Latvia's Intars rocks the arena

Accompanying Intars on stage there is a keyboard player who stands behind the other musicians, two guitarists directly in front of him and at the front of the stage two female backing vocalists. The LCD screens display a signpost naming many European cities. Intars is wearing a blue jacket sporting a number of circular badges, a loud colourful shirt and a red tie. During the performance Intars interacts with the other musicians and works the camera very well in his own inimitable eccentric fashion.


At the first Latvian press conference which followed the rehearsals, Intars introduced his team, and remained standing throughout. He also announced that not only is he a singer, he is about to graduate in playing Trombone also. Intars then went on to describe why he is singing in the Russian language as opposed to Latvian. "We are singing in Moscow, so that's why in Russian. The song itself was actually originally written in Russian. There were a lot of battles in Latvia about our decision to sing in Russian. I think it's a good decision to sing in Russian here, and a lot of Latvians are supportive and like it."

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Following on from the Russian language decision, a journalist asked why the group didn't promote their song in other Russian speaking languages prior to arriving in Moscow. Intars added "As you know, there were problems for our country to come here. We were not going to attend, we would like to thank our sponsors for assisting us to come here. We will spend two weeks here and we will be annoying everyone here by our presence!. I think it's going to be great. This song should sound as new, and not something you have heard before."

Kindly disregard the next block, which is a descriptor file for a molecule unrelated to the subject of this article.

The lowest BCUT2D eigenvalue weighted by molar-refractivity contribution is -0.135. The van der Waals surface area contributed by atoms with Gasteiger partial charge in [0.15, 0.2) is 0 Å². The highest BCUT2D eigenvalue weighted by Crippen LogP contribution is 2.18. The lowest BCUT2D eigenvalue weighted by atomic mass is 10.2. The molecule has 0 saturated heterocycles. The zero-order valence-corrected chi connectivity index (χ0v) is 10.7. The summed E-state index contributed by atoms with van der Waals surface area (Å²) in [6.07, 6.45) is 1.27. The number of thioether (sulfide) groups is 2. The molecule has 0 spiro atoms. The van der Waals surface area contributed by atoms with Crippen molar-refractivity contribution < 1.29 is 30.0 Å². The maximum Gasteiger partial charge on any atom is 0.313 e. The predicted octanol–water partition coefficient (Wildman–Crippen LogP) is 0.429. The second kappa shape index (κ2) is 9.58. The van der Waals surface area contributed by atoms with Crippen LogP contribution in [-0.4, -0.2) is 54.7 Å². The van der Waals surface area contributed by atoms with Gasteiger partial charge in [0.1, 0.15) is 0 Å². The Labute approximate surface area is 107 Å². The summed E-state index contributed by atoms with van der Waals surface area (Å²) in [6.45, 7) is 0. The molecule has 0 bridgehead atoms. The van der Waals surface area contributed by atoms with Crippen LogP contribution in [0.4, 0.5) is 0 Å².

A journalist asked if it was true that Intars was held up in the customs upon arrival in Russia. "We had a nine hours bus journey from Latvia, then two and a half hours at the customs office. They even asked us questions when we went to the gents room! I don't want to dwell too much upon this though. We are here now."

An entertaining press conference was ended by Intars being asked about other Latvian groups in the national selection and who he would have supported if he had not won. He adds "We in Latvia were so popular that we had to win. We would have won all the same, so it's not an issue for discussion!".

Intars Busulis was born in 1978 and started his musical career by launching the boy band Caffe in 1999. Four years later, he went solo in order to find a musical style of his own. During the same period, he also played in the National Armed Forces Brass Band and in the jazz group Wet Point. In 2008, Intars along with composer Kārlis Lācis released his first solo album with original songs in Russian and Latvian. He performed songs from the album in concerts all across Latvia. For months, one of his songs - Brīvdiena -  topped the radio and TV charts. This year, he has already received several important Latvian music awards and is working on a new solo album in English.

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